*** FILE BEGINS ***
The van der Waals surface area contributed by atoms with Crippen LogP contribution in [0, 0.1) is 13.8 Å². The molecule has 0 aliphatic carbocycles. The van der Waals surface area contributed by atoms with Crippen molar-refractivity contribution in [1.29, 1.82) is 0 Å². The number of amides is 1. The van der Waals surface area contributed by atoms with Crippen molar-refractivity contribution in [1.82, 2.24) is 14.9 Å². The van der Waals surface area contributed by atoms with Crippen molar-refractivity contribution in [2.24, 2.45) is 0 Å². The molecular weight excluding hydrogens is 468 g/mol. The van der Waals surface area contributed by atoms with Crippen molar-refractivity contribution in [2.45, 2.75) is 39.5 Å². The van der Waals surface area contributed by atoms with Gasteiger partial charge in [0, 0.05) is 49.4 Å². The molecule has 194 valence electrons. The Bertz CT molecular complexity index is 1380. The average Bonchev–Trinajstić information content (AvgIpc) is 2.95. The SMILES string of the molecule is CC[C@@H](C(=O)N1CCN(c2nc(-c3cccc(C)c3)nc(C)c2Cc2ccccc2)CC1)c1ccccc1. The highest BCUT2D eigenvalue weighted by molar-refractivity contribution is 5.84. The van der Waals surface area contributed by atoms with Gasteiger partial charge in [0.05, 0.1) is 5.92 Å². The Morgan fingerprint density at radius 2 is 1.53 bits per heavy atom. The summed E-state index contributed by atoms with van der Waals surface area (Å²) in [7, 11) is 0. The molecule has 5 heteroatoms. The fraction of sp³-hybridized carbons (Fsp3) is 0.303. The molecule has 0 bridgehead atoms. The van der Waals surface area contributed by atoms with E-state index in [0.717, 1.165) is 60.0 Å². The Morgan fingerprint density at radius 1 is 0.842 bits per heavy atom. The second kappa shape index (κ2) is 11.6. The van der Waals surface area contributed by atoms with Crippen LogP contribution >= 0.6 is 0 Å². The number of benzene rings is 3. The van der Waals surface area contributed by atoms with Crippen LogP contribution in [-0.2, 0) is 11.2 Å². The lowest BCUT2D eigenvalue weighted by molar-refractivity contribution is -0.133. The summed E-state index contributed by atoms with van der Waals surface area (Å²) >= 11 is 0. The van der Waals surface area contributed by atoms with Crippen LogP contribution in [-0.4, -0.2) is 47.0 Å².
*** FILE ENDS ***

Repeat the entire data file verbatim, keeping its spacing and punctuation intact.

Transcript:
The van der Waals surface area contributed by atoms with Crippen LogP contribution in [0, 0.1) is 13.8 Å². The molecule has 0 aliphatic carbocycles. The van der Waals surface area contributed by atoms with Crippen molar-refractivity contribution in [1.29, 1.82) is 0 Å². The number of amides is 1. The van der Waals surface area contributed by atoms with Crippen molar-refractivity contribution in [1.82, 2.24) is 14.9 Å². The van der Waals surface area contributed by atoms with Crippen molar-refractivity contribution in [2.24, 2.45) is 0 Å². The molecular weight excluding hydrogens is 468 g/mol. The van der Waals surface area contributed by atoms with Crippen molar-refractivity contribution in [2.45, 2.75) is 39.5 Å². The van der Waals surface area contributed by atoms with Gasteiger partial charge in [0, 0.05) is 49.4 Å². The molecule has 194 valence electrons. The Bertz CT molecular complexity index is 1380. The average Bonchev–Trinajstić information content (AvgIpc) is 2.95. The SMILES string of the molecule is CC[C@@H](C(=O)N1CCN(c2nc(-c3cccc(C)c3)nc(C)c2Cc2ccccc2)CC1)c1ccccc1. The highest BCUT2D eigenvalue weighted by molar-refractivity contribution is 5.84. The van der Waals surface area contributed by atoms with Gasteiger partial charge in [0.05, 0.1) is 5.92 Å². The Morgan fingerprint density at radius 2 is 1.53 bits per heavy atom. The summed E-state index contributed by atoms with van der Waals surface area (Å²) in [7, 11) is 0. The molecule has 5 heteroatoms. The fraction of sp³-hybridized carbons (Fsp3) is 0.303. The molecule has 0 bridgehead atoms. The van der Waals surface area contributed by atoms with E-state index in [0.717, 1.165) is 60.0 Å². The Morgan fingerprint density at radius 1 is 0.842 bits per heavy atom. The second kappa shape index (κ2) is 11.6. The van der Waals surface area contributed by atoms with Crippen LogP contribution >= 0.6 is 0 Å². The number of benzene rings is 3. The van der Waals surface area contributed by atoms with Crippen LogP contribution in [-0.2, 0) is 11.2 Å². The lowest BCUT2D eigenvalue weighted by molar-refractivity contribution is -0.133. The summed E-state index contributed by atoms with van der Waals surface area (Å²) >= 11 is 0. The van der Waals surface area contributed by atoms with Crippen LogP contribution in [-0.4, -0.2) is 47.0 Å².